Looking at the breakdown by Departments, 19 are by the San Jose PD, 14 by the SF PD and 9 by the Oakland PD.  It doesn’t address Solano County, and therefore the Vallejo Police shootings are not included in the analysis.

Contra Costa County District Attorney Diana Becton called it “extremely disheartening.”

Notice she didn’t accuse the paper of personally attacking her office or police.

In an article last week, offered some interesting insight into the systemic bias in policing.

The article notes that there is plenty of data to back up the notion of racial disparities in the criminal justice system: “Black and Hispanic people are stopped more frequently, including traffic stops, and are more likely to be arrested. Once stopped, police are more likely to use force against, shoot and kill Black citizens. And then once in jail, Black defendants are more likely to be denied bail, which in turn makes conviction more likely. And when convicted, sentencing is also biased against Black defendants, with Black defendants more likely to be incarcerated.”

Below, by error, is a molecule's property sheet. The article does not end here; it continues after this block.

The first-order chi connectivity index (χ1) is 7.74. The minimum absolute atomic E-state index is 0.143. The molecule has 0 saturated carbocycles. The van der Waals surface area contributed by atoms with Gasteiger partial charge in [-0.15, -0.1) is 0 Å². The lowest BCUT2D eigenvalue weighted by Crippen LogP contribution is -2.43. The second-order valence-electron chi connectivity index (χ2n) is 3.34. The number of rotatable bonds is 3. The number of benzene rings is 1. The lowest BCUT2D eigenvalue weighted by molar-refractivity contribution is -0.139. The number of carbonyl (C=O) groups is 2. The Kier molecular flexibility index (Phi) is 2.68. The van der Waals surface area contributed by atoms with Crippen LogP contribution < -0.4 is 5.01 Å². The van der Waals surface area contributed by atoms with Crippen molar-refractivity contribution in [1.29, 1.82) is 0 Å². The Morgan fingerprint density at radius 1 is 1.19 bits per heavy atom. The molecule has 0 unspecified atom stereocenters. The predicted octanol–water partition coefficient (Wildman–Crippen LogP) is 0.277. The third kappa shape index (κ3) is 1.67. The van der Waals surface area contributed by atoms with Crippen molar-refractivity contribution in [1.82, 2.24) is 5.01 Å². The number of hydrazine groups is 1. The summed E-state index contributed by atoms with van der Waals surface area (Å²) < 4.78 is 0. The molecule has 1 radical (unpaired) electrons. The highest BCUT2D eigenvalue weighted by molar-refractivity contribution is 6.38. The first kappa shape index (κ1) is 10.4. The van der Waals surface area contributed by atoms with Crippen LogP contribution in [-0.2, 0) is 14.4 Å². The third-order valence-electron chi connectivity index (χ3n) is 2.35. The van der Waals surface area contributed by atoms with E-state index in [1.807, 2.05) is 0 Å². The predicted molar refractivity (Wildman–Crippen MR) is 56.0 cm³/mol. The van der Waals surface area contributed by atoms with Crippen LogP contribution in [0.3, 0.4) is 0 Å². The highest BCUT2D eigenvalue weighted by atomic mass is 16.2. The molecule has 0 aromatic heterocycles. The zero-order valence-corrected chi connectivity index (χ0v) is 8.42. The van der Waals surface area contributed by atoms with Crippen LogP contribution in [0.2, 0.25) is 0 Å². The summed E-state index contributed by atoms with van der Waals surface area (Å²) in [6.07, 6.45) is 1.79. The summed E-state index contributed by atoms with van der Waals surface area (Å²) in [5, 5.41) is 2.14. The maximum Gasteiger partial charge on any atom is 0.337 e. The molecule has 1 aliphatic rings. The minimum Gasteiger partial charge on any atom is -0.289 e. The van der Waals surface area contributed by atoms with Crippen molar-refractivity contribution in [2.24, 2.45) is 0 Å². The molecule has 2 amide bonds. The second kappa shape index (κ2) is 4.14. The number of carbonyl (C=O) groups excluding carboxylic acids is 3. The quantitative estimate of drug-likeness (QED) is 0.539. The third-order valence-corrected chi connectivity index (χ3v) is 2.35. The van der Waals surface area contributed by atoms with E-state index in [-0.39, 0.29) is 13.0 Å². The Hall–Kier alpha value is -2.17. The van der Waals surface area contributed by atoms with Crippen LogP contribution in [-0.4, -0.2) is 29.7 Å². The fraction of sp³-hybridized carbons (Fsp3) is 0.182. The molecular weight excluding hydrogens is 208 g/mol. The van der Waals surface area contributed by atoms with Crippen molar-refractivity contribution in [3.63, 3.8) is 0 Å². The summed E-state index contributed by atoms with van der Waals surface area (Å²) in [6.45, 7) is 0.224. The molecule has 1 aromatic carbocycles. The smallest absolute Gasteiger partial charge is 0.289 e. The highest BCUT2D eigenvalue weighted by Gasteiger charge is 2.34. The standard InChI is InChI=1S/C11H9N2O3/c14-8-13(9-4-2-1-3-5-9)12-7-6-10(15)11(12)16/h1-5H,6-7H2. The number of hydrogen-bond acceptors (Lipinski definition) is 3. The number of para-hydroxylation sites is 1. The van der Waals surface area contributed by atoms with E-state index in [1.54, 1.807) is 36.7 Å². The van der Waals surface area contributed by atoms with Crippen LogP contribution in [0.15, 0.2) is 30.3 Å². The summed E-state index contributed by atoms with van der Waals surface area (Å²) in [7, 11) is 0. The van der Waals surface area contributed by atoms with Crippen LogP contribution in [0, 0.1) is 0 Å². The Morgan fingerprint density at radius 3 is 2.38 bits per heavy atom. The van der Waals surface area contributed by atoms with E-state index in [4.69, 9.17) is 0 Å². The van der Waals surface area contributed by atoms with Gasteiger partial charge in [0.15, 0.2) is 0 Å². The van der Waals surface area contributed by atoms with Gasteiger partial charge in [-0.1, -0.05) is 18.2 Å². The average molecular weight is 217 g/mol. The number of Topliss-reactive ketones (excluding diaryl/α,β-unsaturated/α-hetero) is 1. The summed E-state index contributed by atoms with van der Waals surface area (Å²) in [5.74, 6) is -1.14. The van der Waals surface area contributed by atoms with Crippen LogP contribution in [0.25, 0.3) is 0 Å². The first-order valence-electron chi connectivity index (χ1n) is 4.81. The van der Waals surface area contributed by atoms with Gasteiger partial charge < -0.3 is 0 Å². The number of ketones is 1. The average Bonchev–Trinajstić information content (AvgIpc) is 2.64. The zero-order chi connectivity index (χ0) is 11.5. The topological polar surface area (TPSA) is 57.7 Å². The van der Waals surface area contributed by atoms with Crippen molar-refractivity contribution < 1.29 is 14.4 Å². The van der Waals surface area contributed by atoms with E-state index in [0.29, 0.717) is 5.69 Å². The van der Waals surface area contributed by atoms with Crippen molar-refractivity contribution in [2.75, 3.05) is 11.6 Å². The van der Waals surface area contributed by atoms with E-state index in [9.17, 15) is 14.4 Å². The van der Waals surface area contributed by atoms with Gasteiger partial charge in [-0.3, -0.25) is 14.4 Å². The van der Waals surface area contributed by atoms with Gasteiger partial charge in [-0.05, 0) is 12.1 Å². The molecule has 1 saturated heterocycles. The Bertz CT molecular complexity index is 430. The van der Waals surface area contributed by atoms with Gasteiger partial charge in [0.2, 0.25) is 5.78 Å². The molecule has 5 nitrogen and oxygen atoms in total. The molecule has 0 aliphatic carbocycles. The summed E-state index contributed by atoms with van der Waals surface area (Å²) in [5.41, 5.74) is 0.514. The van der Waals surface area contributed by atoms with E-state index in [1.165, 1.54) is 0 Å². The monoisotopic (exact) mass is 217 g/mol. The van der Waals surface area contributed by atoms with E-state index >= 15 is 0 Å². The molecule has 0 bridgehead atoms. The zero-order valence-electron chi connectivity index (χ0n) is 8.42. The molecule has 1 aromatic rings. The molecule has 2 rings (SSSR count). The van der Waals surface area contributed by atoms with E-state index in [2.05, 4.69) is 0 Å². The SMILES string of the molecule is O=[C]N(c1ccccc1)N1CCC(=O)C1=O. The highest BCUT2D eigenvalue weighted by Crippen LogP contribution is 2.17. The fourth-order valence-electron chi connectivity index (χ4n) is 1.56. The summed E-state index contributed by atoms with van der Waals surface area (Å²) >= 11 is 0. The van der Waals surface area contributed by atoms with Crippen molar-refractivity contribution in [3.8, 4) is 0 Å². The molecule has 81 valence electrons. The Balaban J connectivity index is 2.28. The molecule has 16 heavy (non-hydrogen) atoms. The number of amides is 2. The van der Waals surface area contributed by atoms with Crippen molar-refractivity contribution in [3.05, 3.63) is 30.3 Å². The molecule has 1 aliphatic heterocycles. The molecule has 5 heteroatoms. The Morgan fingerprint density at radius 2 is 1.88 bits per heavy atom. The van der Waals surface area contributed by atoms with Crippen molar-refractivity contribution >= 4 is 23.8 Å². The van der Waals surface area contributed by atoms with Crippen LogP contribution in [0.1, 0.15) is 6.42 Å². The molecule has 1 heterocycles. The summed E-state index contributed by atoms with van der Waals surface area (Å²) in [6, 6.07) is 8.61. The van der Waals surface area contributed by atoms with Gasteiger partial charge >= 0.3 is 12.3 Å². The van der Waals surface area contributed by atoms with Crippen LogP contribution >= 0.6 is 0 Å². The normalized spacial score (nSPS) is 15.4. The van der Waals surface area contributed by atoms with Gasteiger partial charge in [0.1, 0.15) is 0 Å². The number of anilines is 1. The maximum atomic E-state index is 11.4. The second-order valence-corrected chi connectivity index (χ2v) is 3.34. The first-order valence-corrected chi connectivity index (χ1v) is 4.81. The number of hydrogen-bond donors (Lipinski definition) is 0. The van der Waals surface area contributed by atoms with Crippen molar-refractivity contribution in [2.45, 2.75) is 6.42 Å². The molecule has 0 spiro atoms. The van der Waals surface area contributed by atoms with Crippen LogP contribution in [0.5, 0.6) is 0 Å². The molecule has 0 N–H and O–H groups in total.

Writes the authors: “The data seems to overwhelmingly point to a criminal justice system riven by racial bias. But, remarkably, it could be even more overwhelming than some studies make it seem.”

They note a problem that I have pointed out a number of times, but they use a statistically-based terminology to describe it.  They call it “collider bias.”  This they define as “a kind of selection bias that means that the crime data that shows racial bias is, itself, biased by racist practices.”  In other words, the underlying data is itself biased by practices.